The company is assailed by lawsuits and accused of failing to pay contractors $4-million, and governments are certain to try to recoup the tens of millions they are spending on disaster recovery.
The engineer has no illusions. He’s survived the bankruptcy of the old Bangor and Aroostook Railway in 2002, and the first round of MM&A layoffs that sent home about a third of employees in mid-July. But he believes he will be out of a job in the next couple of weeks, and that the rest of the railway is unlikely to last long.
But he still believes in the viability of the tracks. “There’s enough freight going through to keep a railroad running,” says the 40-year-old father of two, who spoke on condition of anonymity. “It’s just a question of who is going to be running it.”
For nearly an hour, he explains how his train works, describes his distrust of management and talks about how railroading “has changed a lot” in his 14 years in it. The engineer says that he enjoys the life, but his wife hates the unpredictable hours.
The one thing he refuses to discuss is the cause of the crash in Lac-Mégantic. “You hear a lot of things, but until the investigation is done, it’s only rumours,” he says.
Today the engineer is linking up tankers full of clay slurry and sulphuric acid to go eventually to an Irving pulp-and-paper mill in New Brunswick. He’s using one of MM&A’s remote control locomotives, and it is exhausting, repetitive work on a 30-degree day.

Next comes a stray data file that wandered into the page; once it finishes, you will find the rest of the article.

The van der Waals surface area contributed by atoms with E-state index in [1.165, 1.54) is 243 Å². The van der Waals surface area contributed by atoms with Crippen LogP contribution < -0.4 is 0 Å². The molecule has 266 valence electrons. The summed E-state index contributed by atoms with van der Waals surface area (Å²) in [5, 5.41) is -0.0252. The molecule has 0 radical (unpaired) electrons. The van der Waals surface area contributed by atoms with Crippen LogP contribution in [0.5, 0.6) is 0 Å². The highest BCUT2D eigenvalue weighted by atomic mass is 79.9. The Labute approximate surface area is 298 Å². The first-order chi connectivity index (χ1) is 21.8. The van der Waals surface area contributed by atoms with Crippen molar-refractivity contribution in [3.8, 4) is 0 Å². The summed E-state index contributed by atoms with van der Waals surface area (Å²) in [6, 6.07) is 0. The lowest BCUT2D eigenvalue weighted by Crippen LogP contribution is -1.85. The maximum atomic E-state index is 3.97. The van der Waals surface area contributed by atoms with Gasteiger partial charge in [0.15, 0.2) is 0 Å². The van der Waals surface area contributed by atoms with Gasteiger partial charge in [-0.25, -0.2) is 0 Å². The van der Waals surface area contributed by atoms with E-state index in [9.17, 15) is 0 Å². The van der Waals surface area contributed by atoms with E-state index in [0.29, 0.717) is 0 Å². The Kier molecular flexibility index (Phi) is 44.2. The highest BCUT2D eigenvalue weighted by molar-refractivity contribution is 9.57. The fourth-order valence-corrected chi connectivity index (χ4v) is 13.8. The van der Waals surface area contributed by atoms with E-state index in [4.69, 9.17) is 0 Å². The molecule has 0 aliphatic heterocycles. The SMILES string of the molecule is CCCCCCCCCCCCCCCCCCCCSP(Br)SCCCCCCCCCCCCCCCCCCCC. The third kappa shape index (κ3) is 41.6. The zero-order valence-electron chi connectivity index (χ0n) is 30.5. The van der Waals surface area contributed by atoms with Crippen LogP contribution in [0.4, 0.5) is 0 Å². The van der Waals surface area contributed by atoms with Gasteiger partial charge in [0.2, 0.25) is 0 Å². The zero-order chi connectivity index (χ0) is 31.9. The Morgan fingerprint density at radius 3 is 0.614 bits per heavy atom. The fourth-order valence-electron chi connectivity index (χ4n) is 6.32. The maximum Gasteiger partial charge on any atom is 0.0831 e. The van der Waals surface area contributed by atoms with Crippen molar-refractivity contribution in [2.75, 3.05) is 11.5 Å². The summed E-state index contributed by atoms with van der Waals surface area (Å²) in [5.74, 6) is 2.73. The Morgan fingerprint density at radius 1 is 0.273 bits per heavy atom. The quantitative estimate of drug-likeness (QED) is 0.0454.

A 10-pound, grey, metal remote-control box hangs from his reflective safety vest. Using knobs marked “brakes” and “throttle” and switches for the bell and the horn, along with about a dozen other controls, the engineer repeats the same routine for four hours, hitching cars together, checking the hitches and brakes, and moving trains from track to track.
He likes the remote control for yard work like this, he says, but it’s not ideal. “It’s not as good as a second set of hands. It would be best to have both.” That’s even more true for work on the main lines.
The engineer points a mile down the track, to the port at the estuary of the Penobscot River. “That’s the end of the line. You go off the end of that track, you’re going in the ocean.”
It’s a busy little port, but most of the action is boat traffic from the Irving refinery in Saint John coming in to a depot that sends fuel out to the region by road on semi-tankers. One or two cargo ships appear every month carrying road salt, gypsum and windmill parts. Most of that goes out by road, too.
“The clay is pretty much the only thing going out of here by rail,” the engineer says.
He comes from three generations of railroad men who mostly worked on the BAR. “I knew what I was getting into,” he says.
Mr. Booth, the Quebec railway historian, describes many of the early railroads as redundant, with ill-conceived and poorly funded lines thrown together under intense competition and fiscal mismanagement.
Companies such as BAR and CPR scooped up most of the lines that didn’t die and went on to dominate the region for a century.
Since it all blew apart in the 1990s, small companies have come and gone, and the Quebec and Maine governments have at times intervened to rescue rail.
Some combination of government and private enterprise may still back a future for these rails. The engineer says he hopes Irving, which has quietly expanded railway operations in recent years, will step up and take over the rest. But he admits it will be a tough sell in the wake of Lac-Mégantic: “I can’t even guess what is going to happen.”
More than 130 years after the tracks first were laid, the railways are again at a fork, with no guarantee of a branch line ahead.